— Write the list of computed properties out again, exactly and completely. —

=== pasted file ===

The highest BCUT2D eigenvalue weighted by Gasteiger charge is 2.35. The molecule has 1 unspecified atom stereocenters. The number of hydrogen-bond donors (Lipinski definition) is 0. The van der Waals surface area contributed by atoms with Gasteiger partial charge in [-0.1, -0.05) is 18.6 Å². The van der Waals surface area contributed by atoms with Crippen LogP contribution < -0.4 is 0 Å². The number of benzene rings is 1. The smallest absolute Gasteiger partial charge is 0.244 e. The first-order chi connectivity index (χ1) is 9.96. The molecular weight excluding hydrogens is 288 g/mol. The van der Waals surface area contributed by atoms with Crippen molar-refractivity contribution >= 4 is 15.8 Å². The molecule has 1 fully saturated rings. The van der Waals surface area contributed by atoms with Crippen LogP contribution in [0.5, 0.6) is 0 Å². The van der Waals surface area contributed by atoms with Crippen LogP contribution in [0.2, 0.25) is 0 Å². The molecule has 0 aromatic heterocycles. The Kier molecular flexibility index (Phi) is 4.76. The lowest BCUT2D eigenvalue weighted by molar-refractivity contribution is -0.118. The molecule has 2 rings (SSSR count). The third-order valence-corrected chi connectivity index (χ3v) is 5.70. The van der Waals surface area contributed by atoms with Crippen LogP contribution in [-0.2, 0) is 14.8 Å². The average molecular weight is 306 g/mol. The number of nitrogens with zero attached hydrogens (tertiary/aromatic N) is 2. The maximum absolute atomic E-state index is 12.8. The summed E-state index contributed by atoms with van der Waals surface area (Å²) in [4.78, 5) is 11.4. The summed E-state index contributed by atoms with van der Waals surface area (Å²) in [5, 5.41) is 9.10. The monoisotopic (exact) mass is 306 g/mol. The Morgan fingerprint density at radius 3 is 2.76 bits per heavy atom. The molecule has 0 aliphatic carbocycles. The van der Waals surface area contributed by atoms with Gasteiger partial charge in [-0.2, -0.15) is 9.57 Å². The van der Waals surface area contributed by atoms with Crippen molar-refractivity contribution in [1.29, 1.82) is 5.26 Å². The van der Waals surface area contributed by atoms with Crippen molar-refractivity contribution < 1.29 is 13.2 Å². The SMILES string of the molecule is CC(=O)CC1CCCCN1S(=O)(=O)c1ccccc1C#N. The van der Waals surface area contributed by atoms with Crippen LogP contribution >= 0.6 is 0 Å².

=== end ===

The highest BCUT2D eigenvalue weighted by Gasteiger charge is 2.35. The molecule has 1 unspecified atom stereocenters. The number of hydrogen-bond donors (Lipinski definition) is 0. The van der Waals surface area contributed by atoms with Gasteiger partial charge in [-0.1, -0.05) is 18.6 Å². The van der Waals surface area contributed by atoms with Crippen LogP contribution < -0.4 is 0 Å². The number of benzene rings is 1. The smallest absolute Gasteiger partial charge is 0.244 e. The first-order chi connectivity index (χ1) is 9.96. The molecular weight excluding hydrogens is 288 g/mol. The van der Waals surface area contributed by atoms with Crippen molar-refractivity contribution >= 4 is 15.8 Å². The molecule has 1 fully saturated rings. The van der Waals surface area contributed by atoms with Crippen LogP contribution in [0.5, 0.6) is 0 Å². The van der Waals surface area contributed by atoms with Crippen LogP contribution in [0.2, 0.25) is 0 Å². The molecule has 0 aromatic heterocycles. The Kier molecular flexibility index (Phi) is 4.76. The lowest BCUT2D eigenvalue weighted by molar-refractivity contribution is -0.118. The molecule has 2 rings (SSSR count). The third-order valence-corrected chi connectivity index (χ3v) is 5.70. The van der Waals surface area contributed by atoms with Crippen LogP contribution in [-0.2, 0) is 14.8 Å². The average molecular weight is 306 g/mol. The number of nitrogens with zero attached hydrogens (tertiary/aromatic N) is 2. The maximum absolute atomic E-state index is 12.8. The summed E-state index contributed by atoms with van der Waals surface area (Å²) in [4.78, 5) is 11.4. The summed E-state index contributed by atoms with van der Waals surface area (Å²) in [5, 5.41) is 9.10. The monoisotopic (exact) mass is 306 g/mol. The Morgan fingerprint density at radius 3 is 2.76 bits per heavy atom. The molecule has 0 aliphatic carbocycles. The van der Waals surface area contributed by atoms with Gasteiger partial charge in [-0.2, -0.15) is 9.57 Å². The van der Waals surface area contributed by atoms with Crippen molar-refractivity contribution in [1.29, 1.82) is 5.26 Å². The van der Waals surface area contributed by atoms with Crippen molar-refractivity contribution < 1.29 is 13.2 Å². The SMILES string of the molecule is CC(=O)CC1CCCCN1S(=O)(=O)c1ccccc1C#N. The van der Waals surface area contributed by atoms with Crippen LogP contribution >= 0.6 is 0 Å².